WASHINGTON, D.C. — An 18-year-old Catholic credited with saving the lives of his schoolmates when he lunged at a shooter at Denver’s STEM School Highlands Ranch in Colorado May 7 wanted to become part of the Knights of Columbus, and a local branch of the Catholic organization is said to be helping pay the costs of his funeral.
Knights of Columbus Council 4844 of Southwest Denver has set up a fund to help the family of Kendrick Castillo with the boy’s funeral and will be helping during services, private and public, to honor his life.
(The Knights of Columbus are a principal sponsor of Crux.)
Local news organization Fox 31 of Denver said the high school senior, killed just days before his graduation from the school where the shooting took place, had taken part in 2,600 hours of service with the Knights, along with his father, John, who is a member of the Catholic service organization for men. Castillo was the only casualty in the shooting although eight other students were injured. Two suspects, also students of the school, have been arrested in the incident.
Council 4844’s Facebook page posted several photos of Castillo as well as the services the Knights plan to attend as well as the help they offered to John and Maria Castillo, the boy’s parents. The only event open to the public and the media is listed for May 15. The organization posted a photo of the boy and his father together wearing an apron with the organization’s logo. One of the organization’s members told a local station that the boy often took part in events with his father.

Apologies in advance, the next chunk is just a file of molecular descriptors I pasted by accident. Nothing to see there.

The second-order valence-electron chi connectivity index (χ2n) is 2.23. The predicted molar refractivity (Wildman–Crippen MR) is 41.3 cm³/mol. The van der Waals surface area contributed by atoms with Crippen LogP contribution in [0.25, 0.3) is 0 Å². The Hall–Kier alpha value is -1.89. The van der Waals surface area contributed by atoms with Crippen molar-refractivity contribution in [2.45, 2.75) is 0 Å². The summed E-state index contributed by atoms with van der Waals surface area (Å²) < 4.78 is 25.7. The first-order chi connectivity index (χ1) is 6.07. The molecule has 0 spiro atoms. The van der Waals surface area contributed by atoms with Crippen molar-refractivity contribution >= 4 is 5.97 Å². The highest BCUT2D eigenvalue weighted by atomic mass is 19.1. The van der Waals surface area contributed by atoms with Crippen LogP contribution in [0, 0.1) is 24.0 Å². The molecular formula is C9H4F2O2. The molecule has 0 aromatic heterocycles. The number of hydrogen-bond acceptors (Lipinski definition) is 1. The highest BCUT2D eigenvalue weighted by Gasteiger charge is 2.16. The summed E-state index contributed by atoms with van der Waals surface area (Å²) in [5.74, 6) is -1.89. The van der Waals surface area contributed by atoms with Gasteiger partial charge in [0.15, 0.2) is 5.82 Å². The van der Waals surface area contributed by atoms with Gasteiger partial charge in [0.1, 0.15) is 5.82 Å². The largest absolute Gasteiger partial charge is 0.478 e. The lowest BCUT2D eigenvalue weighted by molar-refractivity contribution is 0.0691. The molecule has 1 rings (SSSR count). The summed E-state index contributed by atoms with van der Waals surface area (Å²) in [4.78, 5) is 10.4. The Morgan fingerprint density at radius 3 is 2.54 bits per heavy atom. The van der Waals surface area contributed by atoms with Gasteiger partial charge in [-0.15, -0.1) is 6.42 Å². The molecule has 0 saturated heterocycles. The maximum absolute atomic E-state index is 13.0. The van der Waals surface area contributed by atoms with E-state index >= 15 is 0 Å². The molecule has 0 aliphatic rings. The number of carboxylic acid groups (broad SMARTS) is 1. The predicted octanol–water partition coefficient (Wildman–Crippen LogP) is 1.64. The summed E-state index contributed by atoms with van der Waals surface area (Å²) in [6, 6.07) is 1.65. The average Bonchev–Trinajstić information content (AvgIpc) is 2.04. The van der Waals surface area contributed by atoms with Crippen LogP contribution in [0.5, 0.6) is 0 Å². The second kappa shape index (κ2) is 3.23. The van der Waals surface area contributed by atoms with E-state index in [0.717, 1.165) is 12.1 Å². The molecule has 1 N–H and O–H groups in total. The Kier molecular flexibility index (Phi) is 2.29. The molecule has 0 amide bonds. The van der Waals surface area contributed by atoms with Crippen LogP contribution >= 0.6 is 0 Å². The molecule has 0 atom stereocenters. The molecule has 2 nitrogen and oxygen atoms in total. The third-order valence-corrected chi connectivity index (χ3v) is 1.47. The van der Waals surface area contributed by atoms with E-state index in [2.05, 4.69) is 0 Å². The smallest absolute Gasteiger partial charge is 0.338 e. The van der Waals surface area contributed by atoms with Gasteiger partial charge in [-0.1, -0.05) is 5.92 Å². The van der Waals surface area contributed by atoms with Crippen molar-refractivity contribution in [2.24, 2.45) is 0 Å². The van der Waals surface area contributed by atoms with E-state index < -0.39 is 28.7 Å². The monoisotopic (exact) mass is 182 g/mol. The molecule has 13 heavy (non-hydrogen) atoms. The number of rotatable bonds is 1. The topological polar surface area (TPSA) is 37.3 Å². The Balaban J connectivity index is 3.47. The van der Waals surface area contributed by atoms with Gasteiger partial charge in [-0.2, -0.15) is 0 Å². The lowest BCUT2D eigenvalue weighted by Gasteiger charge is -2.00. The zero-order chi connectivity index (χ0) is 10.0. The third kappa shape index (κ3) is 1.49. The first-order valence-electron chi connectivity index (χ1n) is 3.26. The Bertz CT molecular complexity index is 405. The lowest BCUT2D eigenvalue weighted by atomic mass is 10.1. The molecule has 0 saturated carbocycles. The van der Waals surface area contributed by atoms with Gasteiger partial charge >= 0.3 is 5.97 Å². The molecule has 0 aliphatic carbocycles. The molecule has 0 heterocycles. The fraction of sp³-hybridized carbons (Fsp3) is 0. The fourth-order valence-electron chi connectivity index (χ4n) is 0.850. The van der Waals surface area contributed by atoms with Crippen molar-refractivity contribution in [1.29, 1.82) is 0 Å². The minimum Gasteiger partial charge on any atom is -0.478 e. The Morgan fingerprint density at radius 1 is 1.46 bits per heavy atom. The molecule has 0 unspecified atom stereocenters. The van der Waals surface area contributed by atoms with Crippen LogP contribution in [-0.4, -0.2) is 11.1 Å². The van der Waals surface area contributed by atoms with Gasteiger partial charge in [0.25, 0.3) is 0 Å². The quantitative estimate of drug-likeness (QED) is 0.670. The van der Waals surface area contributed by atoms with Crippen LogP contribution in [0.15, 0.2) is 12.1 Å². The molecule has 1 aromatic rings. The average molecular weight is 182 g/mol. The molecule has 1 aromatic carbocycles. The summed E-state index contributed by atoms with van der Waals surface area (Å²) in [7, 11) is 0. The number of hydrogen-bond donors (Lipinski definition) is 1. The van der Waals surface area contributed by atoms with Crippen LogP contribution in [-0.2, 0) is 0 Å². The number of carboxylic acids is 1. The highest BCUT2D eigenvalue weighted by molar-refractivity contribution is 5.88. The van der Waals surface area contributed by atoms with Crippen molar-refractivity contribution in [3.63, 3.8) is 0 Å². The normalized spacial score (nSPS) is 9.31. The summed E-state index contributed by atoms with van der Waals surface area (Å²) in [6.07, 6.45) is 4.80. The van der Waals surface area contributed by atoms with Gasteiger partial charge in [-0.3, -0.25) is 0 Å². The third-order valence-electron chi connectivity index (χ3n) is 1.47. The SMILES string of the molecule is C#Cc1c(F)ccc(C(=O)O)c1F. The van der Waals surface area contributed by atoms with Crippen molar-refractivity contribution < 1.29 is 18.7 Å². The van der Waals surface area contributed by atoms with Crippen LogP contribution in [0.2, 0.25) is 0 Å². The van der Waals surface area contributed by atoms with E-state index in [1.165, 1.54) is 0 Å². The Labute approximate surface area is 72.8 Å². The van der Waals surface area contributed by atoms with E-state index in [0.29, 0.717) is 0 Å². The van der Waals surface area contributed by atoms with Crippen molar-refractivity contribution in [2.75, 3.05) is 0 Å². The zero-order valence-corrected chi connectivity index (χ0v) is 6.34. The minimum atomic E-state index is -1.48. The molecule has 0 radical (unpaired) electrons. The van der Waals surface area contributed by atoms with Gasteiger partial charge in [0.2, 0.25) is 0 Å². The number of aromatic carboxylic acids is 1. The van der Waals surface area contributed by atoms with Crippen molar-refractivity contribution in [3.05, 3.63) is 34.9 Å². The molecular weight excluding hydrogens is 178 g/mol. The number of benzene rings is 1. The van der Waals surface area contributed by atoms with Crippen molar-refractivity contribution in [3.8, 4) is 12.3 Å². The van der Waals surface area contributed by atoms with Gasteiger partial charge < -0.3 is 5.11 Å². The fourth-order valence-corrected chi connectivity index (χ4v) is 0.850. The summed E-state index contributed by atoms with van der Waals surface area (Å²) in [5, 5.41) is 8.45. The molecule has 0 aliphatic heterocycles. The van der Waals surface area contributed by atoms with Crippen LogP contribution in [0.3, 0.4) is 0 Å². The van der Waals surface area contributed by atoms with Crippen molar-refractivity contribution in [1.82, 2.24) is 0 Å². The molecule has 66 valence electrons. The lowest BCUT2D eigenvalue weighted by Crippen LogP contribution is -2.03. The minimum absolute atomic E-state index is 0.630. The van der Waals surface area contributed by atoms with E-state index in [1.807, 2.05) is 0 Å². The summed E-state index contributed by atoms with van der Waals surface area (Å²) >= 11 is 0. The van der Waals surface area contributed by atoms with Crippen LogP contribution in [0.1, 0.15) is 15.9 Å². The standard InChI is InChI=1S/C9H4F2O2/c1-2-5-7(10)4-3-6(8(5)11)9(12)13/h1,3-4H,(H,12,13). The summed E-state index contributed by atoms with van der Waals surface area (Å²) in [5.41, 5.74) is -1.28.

“He cared about his faith and his family and friends more than himself or anything,” friend Sara Stacks, 17, told The New York Times for a story published May 8.
On May 9, John J. Doherty, state deputy for the Colorado Knights of Columbus, wrote on the organization’s website that Castillo “desired to be a Knight, his Dad is a Knight; let’s treat him and his family like the Knight he was in his heart, let us be there for him and his family!”
Simply put, he wrote, Castillo was “a young Catholic boy, with the heart of Christ,” and said that he was “the very essence of what it is to be a Knight of Columbus, a young man of Charity, Unity, Fraternity.”
“This young man was undoubtedly a Knight in his heart,” Doherty wrote. “I saw the pictures of he and his father in aprons at a Knights event and I was struck by the big smile on his face, he was happy there. This young man glorified God through his selfless action in sacrificing his life so his friends might live.”